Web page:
“Skaya” Overshoes $52.00 RRP
Going by the expansive label (anything EU made these days can have a label that is bigger than the item itself), these overshoes are manufactured in Romania, and are 80% Polyamide and 20% Elastene. This is a thick stretchy fabric and includes a small reflective vertical strip at the rear – pretty standard in comparison with most other brands.
What makes the Skaya stand out as something a bit different is the arrangement of the zip & velcro closure combination. “So What?” I hear you say?
The difference is that the zip only goes up halfway (to the ankle bone), and then the large velcro flap closure takes care of the upper section. This makes them much easier to get in and out of, and I often found that I didn’t even need to use the zip. The style of the Velcro flap is such that it looks a bit untidy when it’s done a bit tighter – it looks like an ‘ear’ growing out the side of your foot, much like the ear that was grown on the mouse some time ago – a bit odd (not as gross as the mouse, but hopefully you get the idea).
While I expected the stretch fabric (with no inner warmth layer) to be a poor performer on colder nights, just like a similar pair I have (PRO NPU), I was very pleasantly surprised by their ability to keep the chill out when it dropped into single digit temperatures. A few wet rides revealed that the easy entry/exit design also provided additional entry points for water to get in (between the junction of the zip and Velcro) meaning that they are more suitable as a cold weather overshoe than for wet weather. Great performance in chill prevention and easy to use.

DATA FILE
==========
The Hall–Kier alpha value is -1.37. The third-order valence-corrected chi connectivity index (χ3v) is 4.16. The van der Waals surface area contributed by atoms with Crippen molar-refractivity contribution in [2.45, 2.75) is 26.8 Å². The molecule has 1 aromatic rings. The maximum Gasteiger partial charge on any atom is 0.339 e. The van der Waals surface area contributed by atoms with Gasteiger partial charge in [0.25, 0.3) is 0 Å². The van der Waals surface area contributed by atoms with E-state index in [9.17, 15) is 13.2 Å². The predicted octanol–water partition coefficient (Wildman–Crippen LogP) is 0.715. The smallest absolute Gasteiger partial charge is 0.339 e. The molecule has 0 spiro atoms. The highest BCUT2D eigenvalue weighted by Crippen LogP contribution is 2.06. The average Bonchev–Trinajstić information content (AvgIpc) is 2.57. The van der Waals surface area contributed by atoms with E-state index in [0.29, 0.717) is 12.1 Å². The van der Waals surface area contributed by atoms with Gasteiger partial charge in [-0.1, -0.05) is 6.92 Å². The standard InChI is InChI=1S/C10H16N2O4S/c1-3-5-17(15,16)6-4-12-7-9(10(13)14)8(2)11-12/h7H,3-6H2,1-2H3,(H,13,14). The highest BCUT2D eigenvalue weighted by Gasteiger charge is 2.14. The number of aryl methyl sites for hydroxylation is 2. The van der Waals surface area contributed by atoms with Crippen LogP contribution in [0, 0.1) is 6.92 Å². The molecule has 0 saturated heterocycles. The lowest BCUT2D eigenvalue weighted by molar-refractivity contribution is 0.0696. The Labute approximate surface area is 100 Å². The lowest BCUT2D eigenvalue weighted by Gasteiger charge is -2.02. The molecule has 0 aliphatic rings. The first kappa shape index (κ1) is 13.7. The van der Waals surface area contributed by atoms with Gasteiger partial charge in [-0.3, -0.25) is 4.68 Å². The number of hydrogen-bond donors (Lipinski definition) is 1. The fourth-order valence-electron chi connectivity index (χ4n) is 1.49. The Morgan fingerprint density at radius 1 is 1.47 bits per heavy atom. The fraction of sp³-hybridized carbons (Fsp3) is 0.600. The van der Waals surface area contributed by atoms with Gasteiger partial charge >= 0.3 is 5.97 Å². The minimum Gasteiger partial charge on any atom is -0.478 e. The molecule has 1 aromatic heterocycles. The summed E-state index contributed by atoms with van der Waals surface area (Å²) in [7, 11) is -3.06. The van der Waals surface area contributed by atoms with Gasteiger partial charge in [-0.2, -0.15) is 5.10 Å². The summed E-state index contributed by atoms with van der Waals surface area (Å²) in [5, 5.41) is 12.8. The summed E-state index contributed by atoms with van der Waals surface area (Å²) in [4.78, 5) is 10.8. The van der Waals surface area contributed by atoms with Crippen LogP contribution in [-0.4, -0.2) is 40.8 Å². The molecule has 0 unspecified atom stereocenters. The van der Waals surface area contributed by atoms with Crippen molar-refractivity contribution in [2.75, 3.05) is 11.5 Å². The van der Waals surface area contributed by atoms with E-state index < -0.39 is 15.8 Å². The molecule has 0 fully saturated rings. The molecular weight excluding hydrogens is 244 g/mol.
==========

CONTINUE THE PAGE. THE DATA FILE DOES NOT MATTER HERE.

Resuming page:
“Reattiva” Bib Shorts $92.50 RRP
These unassuming black/white bib shorts were equal in comfort and performance to any of the other of my favourite bib shorts that I have managed to find in the last 9 years of cycling. I’m quite fussy about the quality, size and shape of padding as well as where the seams are placed. I have been through many brands and models in order to find ones that I am comfortable wearing.